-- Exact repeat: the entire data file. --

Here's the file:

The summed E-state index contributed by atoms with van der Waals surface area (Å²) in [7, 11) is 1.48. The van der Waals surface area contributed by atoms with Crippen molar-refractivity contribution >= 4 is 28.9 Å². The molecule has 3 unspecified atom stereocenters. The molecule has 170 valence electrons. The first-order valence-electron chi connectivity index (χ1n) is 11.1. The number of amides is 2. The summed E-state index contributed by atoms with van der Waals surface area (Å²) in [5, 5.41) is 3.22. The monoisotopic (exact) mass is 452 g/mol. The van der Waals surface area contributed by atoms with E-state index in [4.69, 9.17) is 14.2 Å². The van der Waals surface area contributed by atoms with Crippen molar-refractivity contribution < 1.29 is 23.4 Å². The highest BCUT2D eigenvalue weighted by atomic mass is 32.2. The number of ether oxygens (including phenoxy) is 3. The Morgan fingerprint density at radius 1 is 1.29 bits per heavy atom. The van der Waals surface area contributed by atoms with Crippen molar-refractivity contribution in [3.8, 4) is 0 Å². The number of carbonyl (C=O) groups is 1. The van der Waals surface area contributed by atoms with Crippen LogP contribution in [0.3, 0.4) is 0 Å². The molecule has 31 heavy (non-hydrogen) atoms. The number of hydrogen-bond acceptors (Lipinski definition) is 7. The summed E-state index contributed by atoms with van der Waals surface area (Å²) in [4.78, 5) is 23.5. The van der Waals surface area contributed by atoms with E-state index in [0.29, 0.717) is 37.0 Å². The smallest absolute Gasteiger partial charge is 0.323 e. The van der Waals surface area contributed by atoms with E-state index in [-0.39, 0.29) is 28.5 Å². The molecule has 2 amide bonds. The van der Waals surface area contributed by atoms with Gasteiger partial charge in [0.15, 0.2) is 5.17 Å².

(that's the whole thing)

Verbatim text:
The summed E-state index contributed by atoms with van der Waals surface area (Å²) in [7, 11) is 1.48. The van der Waals surface area contributed by atoms with Crippen molar-refractivity contribution >= 4 is 28.9 Å². The molecule has 3 unspecified atom stereocenters. The molecule has 170 valence electrons. The first-order valence-electron chi connectivity index (χ1n) is 11.1. The number of amides is 2. The summed E-state index contributed by atoms with van der Waals surface area (Å²) in [5, 5.41) is 3.22. The monoisotopic (exact) mass is 452 g/mol. The van der Waals surface area contributed by atoms with E-state index in [4.69, 9.17) is 14.2 Å². The van der Waals surface area contributed by atoms with Crippen molar-refractivity contribution < 1.29 is 23.4 Å². The highest BCUT2D eigenvalue weighted by atomic mass is 32.2. The number of ether oxygens (including phenoxy) is 3. The Morgan fingerprint density at radius 1 is 1.29 bits per heavy atom. The van der Waals surface area contributed by atoms with Crippen molar-refractivity contribution in [3.8, 4) is 0 Å². The number of carbonyl (C=O) groups is 1. The van der Waals surface area contributed by atoms with Crippen LogP contribution in [0.3, 0.4) is 0 Å². The molecule has 31 heavy (non-hydrogen) atoms. The number of hydrogen-bond acceptors (Lipinski definition) is 7. The summed E-state index contributed by atoms with van der Waals surface area (Å²) in [4.78, 5) is 23.5. The van der Waals surface area contributed by atoms with E-state index in [0.29, 0.717) is 37.0 Å². The smallest absolute Gasteiger partial charge is 0.323 e. The van der Waals surface area contributed by atoms with E-state index in [-0.39, 0.29) is 28.5 Å². The molecule has 2 amide bonds. The van der Waals surface area contributed by atoms with Gasteiger partial charge in [0.15, 0.2) is 5.17 Å².